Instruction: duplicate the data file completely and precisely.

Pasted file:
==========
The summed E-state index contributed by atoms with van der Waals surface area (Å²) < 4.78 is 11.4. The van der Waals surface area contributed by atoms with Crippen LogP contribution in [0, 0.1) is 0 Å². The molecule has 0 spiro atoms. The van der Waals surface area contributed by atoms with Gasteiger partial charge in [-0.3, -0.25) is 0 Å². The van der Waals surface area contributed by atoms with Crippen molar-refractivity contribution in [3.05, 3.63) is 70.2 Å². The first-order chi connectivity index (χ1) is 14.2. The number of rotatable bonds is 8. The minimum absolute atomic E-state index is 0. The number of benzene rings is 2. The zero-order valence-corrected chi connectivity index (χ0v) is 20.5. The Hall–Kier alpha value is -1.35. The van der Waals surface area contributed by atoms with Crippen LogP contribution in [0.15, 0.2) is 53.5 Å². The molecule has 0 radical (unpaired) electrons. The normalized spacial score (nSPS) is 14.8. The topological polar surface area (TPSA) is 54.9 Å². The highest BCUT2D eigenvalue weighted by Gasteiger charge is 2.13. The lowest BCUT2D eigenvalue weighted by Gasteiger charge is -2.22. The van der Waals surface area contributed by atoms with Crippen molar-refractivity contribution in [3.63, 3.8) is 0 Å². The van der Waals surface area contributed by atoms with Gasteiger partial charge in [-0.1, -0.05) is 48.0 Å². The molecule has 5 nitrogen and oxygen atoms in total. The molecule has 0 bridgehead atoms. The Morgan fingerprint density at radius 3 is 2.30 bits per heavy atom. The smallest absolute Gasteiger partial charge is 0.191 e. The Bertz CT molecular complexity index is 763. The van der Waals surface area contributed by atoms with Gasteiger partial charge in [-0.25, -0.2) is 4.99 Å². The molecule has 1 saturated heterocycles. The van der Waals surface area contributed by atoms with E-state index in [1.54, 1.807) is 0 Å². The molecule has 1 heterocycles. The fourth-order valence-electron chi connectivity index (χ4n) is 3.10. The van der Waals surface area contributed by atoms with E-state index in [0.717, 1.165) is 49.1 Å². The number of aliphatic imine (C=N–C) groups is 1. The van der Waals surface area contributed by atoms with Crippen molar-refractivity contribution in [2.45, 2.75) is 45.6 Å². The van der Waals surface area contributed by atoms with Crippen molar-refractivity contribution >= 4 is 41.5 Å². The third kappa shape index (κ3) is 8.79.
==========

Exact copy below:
The summed E-state index contributed by atoms with van der Waals surface area (Å²) < 4.78 is 11.4. The van der Waals surface area contributed by atoms with Crippen LogP contribution in [0, 0.1) is 0 Å². The molecule has 0 spiro atoms. The van der Waals surface area contributed by atoms with Gasteiger partial charge in [-0.3, -0.25) is 0 Å². The van der Waals surface area contributed by atoms with Crippen molar-refractivity contribution in [3.05, 3.63) is 70.2 Å². The first-order chi connectivity index (χ1) is 14.2. The number of rotatable bonds is 8. The minimum absolute atomic E-state index is 0. The number of benzene rings is 2. The zero-order valence-corrected chi connectivity index (χ0v) is 20.5. The Hall–Kier alpha value is -1.35. The van der Waals surface area contributed by atoms with Crippen LogP contribution in [0.15, 0.2) is 53.5 Å². The molecule has 0 radical (unpaired) electrons. The normalized spacial score (nSPS) is 14.8. The topological polar surface area (TPSA) is 54.9 Å². The highest BCUT2D eigenvalue weighted by Gasteiger charge is 2.13. The lowest BCUT2D eigenvalue weighted by Gasteiger charge is -2.22. The van der Waals surface area contributed by atoms with Crippen molar-refractivity contribution in [3.63, 3.8) is 0 Å². The van der Waals surface area contributed by atoms with Gasteiger partial charge in [-0.1, -0.05) is 48.0 Å². The molecule has 5 nitrogen and oxygen atoms in total. The molecule has 0 bridgehead atoms. The Morgan fingerprint density at radius 3 is 2.30 bits per heavy atom. The smallest absolute Gasteiger partial charge is 0.191 e. The Bertz CT molecular complexity index is 763. The van der Waals surface area contributed by atoms with Gasteiger partial charge in [-0.25, -0.2) is 4.99 Å². The molecule has 1 saturated heterocycles. The van der Waals surface area contributed by atoms with E-state index in [1.54, 1.807) is 0 Å². The molecule has 1 heterocycles. The fourth-order valence-electron chi connectivity index (χ4n) is 3.10. The van der Waals surface area contributed by atoms with E-state index in [0.717, 1.165) is 49.1 Å². The number of aliphatic imine (C=N–C) groups is 1. The van der Waals surface area contributed by atoms with Crippen molar-refractivity contribution in [2.45, 2.75) is 45.6 Å². The van der Waals surface area contributed by atoms with Crippen molar-refractivity contribution >= 4 is 41.5 Å². The third kappa shape index (κ3) is 8.79.